Nursing school is a journey; one of suffering and elation, of coming into your own and leaping hurdles that seem to pop up everywhere around you. What happens, though, when all that is over? What happens when you reach the top of the nursing school mountain? Well, you look up and you see the towering peak of professional nursing ahead of you.
Yes, nursing is still a journey when school is over, and it may be even more difficult than school. As such, most new grad nurses go through a set of stages before they can confidently say they are nurses, and these stages are full of pitfalls, frustrations and wonder.
When you are a graduate, you feel like you’ve accomplished something. And, really, you have. Not everyone makes it out of nursing school, and you should feel proud of yourself for making it this far. You will have that giddy feeling at graduation ceremonies and pinning ceremonies, thanking your loved ones for never losing faith in you.
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It’s a good time, tempered by the notion that you still have to pass boards (become registered). For most new grad nurses, the looming spectre of boards is enough to wipe that smile off your face and douse you in cold reality. So, while you may revel in the graduation and celebrate this milestone in your life, you already have the idea that the road isn’t quite yet run and you’re going to need to lace up your trainers.
Once you get your first job, you will enter the gruelling boot camp known as orientation. Honestly, this is where the rubber hits the road. No longer do you feel the elation of having made it through school; instead you are confronted with the hard, cold reality of professional nursing.
You can expect orientation to teach you everything that nursing school left out. Yes, you will have a good background on what is going on, but you will be completely lost. You will cling to your preceptor like driftwood in a raging current. This is because nursing school gives you one to two patients and orientation expects so much more than that.
Although orientation can be a difficult time for new nurses, it is the struggle through the chrysalis that will produce the beautiful butterfly in the end. You will be made into a nurse in orientation, and it will be as good a feeling to “graduate” from this part of the journey as it was from nursing school.
After orientation you have your full assignment/patient load, and you are responsible for what happens to them. That doesn’t mean you are alone, though. One of the great truths in nursing is that you are never alone. If your patient is doing something that you just can’t figure out, grab a more senior nurse and bring them in with you. Only by letting them help you will you continue to learn, and it is not the end of your learning when you have finished your initial orientation.
At this point on your journey to becoming an experienced ‘veteran nurse’, your charge nurse and the nurse leaders are your friends. You are going to have to lean on them considerably until you’ve gained enough experience to navigate the problems yourself. When in doubt, ask. You will learn humility as a nurse and the benefits of the team-based approach.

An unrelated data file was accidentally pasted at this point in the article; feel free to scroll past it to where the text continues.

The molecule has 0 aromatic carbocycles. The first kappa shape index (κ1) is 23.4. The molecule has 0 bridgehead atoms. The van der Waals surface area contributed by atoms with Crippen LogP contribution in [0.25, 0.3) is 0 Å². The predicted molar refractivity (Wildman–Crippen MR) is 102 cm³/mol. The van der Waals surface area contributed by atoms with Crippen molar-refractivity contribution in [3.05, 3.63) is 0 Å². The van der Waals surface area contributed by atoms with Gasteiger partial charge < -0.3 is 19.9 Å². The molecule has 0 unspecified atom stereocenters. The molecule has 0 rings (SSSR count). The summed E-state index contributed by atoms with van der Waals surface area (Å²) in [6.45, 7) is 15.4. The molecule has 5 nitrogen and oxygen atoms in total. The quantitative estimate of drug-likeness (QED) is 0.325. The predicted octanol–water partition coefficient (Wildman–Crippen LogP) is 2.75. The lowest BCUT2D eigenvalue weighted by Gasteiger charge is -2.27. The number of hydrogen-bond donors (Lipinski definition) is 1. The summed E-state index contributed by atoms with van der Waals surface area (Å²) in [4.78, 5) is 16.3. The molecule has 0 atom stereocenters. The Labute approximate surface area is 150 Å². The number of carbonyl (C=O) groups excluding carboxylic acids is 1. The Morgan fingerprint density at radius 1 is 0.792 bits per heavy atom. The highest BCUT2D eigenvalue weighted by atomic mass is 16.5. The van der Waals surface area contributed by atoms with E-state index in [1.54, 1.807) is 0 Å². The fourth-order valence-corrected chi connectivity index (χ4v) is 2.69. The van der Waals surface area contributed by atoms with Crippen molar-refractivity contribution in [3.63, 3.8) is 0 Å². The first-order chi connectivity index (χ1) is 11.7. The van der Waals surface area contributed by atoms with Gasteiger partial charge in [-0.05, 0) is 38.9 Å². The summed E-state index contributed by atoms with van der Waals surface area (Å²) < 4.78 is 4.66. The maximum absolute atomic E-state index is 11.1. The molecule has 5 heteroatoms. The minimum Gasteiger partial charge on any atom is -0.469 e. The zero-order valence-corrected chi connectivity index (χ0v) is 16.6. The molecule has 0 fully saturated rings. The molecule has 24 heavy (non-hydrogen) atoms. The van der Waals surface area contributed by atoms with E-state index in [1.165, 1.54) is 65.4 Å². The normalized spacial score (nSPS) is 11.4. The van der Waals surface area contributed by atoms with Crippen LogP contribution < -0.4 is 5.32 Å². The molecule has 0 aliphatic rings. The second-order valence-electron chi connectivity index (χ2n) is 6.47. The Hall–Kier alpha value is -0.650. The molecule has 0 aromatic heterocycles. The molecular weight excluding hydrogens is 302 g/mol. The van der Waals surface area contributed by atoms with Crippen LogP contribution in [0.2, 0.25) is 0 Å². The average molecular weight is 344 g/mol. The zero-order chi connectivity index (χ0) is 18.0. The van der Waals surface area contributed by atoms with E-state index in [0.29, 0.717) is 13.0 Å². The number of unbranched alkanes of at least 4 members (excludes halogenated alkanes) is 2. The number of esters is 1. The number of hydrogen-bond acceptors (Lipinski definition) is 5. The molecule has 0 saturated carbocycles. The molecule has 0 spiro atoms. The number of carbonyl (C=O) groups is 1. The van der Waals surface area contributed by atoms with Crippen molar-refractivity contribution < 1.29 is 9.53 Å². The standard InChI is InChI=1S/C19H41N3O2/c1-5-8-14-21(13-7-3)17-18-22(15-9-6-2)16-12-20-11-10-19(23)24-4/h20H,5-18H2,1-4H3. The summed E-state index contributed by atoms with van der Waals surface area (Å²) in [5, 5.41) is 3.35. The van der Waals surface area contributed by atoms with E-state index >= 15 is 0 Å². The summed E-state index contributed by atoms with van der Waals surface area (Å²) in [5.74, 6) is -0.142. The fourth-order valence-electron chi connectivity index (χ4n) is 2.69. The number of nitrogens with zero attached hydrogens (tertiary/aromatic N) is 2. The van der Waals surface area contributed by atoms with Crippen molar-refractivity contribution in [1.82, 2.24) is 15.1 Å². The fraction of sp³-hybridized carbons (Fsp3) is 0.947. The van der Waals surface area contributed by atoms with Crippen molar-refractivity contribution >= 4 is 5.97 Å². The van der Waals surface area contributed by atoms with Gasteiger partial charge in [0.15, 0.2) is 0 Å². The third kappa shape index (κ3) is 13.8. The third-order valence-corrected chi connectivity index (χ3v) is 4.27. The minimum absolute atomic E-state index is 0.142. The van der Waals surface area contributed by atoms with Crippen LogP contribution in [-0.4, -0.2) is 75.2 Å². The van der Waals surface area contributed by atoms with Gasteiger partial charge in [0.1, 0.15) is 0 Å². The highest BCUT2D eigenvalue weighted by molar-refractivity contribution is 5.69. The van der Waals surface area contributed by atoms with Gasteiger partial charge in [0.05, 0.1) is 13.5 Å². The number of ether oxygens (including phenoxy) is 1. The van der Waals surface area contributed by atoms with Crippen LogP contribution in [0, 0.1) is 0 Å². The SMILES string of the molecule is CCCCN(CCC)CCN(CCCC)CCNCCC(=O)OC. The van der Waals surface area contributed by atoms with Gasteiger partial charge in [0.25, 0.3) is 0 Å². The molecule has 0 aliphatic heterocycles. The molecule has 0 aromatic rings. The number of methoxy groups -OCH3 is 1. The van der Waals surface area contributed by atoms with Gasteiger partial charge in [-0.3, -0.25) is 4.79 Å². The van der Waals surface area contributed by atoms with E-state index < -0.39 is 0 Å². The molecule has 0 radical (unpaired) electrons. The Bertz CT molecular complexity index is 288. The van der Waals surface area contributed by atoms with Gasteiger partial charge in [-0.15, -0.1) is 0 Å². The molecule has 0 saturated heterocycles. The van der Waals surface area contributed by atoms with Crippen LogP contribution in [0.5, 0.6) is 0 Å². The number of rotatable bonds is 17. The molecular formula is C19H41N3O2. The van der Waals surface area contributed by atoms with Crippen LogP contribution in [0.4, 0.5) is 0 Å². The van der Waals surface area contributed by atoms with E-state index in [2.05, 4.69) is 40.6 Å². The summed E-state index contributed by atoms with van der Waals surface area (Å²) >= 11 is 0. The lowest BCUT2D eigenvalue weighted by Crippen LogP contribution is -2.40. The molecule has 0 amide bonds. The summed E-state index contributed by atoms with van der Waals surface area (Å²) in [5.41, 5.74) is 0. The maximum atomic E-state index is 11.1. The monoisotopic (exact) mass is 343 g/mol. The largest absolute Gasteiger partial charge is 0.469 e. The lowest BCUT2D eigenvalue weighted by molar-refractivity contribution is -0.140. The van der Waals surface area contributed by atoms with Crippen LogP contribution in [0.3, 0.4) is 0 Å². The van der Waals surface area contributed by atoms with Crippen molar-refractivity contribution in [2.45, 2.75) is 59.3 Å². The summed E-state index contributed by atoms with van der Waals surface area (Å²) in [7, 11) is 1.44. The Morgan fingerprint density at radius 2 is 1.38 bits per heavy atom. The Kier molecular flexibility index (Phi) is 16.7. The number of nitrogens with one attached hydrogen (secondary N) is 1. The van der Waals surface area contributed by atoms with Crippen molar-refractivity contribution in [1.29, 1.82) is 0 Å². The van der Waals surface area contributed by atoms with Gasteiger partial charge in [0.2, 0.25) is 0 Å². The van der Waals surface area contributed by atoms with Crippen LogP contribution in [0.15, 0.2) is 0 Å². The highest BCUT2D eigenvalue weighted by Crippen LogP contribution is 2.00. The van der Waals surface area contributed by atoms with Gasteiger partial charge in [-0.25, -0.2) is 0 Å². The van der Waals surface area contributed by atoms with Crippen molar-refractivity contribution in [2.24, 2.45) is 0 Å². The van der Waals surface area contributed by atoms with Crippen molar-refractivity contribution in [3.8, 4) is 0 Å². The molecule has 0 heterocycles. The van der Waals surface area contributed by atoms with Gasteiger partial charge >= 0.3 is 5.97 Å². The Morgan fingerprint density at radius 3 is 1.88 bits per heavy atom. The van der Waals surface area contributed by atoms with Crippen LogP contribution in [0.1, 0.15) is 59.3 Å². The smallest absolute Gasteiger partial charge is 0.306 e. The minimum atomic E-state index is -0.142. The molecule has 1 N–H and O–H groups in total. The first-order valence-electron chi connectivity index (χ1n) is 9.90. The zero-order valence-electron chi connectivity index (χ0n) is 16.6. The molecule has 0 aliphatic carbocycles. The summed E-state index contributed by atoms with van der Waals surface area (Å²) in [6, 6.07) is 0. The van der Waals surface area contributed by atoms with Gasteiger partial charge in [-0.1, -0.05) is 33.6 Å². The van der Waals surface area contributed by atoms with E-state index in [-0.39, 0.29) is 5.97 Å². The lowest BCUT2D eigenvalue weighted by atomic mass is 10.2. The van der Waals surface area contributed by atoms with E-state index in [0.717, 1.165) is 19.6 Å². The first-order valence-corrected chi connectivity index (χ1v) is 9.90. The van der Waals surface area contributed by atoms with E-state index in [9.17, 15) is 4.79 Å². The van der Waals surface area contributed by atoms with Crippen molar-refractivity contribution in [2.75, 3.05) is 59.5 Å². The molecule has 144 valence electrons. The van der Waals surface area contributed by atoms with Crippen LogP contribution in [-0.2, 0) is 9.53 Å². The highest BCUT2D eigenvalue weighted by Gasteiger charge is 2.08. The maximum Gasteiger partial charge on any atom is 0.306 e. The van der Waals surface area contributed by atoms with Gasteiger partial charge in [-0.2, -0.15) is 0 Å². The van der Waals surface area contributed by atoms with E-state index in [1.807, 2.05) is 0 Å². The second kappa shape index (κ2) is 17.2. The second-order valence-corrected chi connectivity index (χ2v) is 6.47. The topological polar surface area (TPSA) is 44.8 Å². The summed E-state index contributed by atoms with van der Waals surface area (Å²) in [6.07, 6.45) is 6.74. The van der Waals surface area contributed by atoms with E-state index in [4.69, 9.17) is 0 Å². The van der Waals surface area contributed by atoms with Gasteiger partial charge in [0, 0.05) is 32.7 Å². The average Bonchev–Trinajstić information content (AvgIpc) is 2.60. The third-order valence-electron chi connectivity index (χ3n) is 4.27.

Make friends with the nurses who have been around awhile, who seem to know what they are doing and who are resources for everyone else. This is how you keep your patients safe and make yourself a better nurse.
The final stage in the journey of a new grad is when you are the veteran. When nurses come in who are newer than you, it may feel strange not to be the one asking all the questions. You may even find yourself asked to help a new nurse, and this is a wondrous if confusing milestone on the journey. After you have worked the floor for a while, your experience will become part of your learning and you can pass that learning on to the next nurses to come through.
When are you a veteran nurse? Some say that it is in the first year, but that isn’t a hard and fast rule. No, you are a veteran when you’ve had the experience. Remember: there will always be someone more experienced than you, and even veterans need to ask for help from time to time. It isn’t just during codes, either. Nurses are always bouncing ideas off one another, asking for input on a situation. You probably won’t even realise when you become a veteran. You’ll just know that if something starts happening you can handle it, and that’s a great feeling.
Share an experience you had as a graduate nurse.
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Lynda is a registered nurse with three years experience on a busy surgical floor in a city hospital. She graduated with an Associates degree in Nursing from Mercyhurst College Northeast in 2007 and lives in Erie, Pennsylvania in the United States. In her work, she took care of patients post operatively from open heart surgery, immediately post-operatively from gastric bypass, gastric banding surgery and post abdominal surgery. She also dealt with patient populations that experienced active chest pain, congestive heart failure, end stage renal disease, uncontrolled diabetes and a variety of other chronic, mental and surgical conditions. Her Website.